A Retirement Plan With No Holes: The Importance of Long-Term Planning
You may have a retirement plan, but is there a gaping hole in your plan – one that threatens to unravel the whole thing? That gaping hole may be long-term care planning. If you haven’t given it much thought, consider the following facts the U.S. News and World Report published this year:
- Who is prepared?
- Less than 1 in 4 people think they’ll have the financial resources to pay for long-term care if the need ever arose, and yet, only 1 in 5 have even discussed long term care with a financial advisor
- A mere 17% of people report owning long-term care insurance
- What are the potential costs?
- The national average for one-bedroom assisted living facility costs $51,000; for a nursing home that number nearly doubles at $97,000.
- The national average for in-home care is $22/hour for a home health aide and $80/hour for a registered nurse.
- How are the costs paid for?
- For people with retirement accounts, the balance for those nearing retirement averages about $104,000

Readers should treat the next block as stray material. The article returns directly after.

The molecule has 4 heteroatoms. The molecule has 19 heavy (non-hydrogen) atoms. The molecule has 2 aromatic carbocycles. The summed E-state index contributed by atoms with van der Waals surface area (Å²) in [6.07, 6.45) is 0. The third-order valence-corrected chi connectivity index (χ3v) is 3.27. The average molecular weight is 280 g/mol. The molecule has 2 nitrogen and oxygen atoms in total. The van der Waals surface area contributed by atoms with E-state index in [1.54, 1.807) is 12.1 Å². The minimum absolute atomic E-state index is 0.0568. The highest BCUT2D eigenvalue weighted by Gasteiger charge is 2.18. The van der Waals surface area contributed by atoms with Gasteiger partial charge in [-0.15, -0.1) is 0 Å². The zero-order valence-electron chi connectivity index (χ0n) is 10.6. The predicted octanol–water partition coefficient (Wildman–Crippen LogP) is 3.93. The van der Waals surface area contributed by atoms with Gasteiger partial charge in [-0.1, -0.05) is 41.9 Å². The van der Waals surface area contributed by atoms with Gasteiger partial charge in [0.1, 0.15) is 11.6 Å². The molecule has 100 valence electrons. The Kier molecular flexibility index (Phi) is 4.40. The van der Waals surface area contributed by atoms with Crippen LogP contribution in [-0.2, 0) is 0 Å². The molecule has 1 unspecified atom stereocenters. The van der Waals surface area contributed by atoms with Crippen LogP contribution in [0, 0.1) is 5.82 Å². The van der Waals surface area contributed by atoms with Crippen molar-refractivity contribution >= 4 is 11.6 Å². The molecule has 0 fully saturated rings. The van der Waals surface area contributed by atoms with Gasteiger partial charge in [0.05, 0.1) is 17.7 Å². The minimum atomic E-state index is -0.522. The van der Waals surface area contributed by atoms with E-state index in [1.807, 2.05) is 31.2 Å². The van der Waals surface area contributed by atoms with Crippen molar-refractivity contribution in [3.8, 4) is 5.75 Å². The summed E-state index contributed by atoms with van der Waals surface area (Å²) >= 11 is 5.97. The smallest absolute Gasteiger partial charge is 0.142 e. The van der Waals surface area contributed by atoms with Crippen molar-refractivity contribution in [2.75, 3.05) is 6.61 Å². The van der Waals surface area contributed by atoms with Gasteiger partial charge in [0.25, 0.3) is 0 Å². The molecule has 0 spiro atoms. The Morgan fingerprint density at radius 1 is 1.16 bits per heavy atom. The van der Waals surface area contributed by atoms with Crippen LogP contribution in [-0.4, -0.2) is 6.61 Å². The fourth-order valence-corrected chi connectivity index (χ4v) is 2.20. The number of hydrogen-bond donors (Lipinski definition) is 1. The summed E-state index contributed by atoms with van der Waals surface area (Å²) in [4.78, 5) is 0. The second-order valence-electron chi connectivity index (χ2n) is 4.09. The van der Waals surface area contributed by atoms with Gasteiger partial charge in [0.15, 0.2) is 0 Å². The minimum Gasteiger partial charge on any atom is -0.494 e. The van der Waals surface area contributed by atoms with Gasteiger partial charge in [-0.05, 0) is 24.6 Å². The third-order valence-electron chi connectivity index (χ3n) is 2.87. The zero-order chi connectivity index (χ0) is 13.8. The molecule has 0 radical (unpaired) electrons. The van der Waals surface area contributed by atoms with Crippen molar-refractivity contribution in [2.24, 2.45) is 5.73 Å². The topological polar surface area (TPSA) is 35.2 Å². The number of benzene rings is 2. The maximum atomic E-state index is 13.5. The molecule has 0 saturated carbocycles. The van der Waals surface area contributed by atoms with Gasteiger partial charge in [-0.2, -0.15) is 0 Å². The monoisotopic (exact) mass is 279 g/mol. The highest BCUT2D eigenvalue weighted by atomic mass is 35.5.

- Most financial advisors estimate that for those unprepared for long-term care, retirement savings will be depleted 2 to 3 times faster than planned
Hopefully you are now convinced (if you weren’t already), that long-term care is indeed important. So what next? Here some ideas to get you started:
Take a hard look at the numbers: What do you have saved? What might care cost? What sources of funding will you have to work with?
Look into long-term care insurance: The sooner the better; the older you get, the higher the cost.
Alternative care: Have a family discussion and consider whether family members may provide alternatives to paid care for each other.
Educate yourself on government benefits: Have a good idea what will be covered by Medicare, Medicaid and private health insurance.
Talk with your financial advisor: Your financial advisor will be able to help you navigate the myriad of options at your disposal – whether long-term care insurance, annuities or other combination products – and recommend the best “no-holes” retirement plan.
No matter what your age or stage of life, remember that it’s never too early or too late to come up with a financial plan for long-term care – your options may vary, and some will be better than others, but any plan will be better than no plan at all.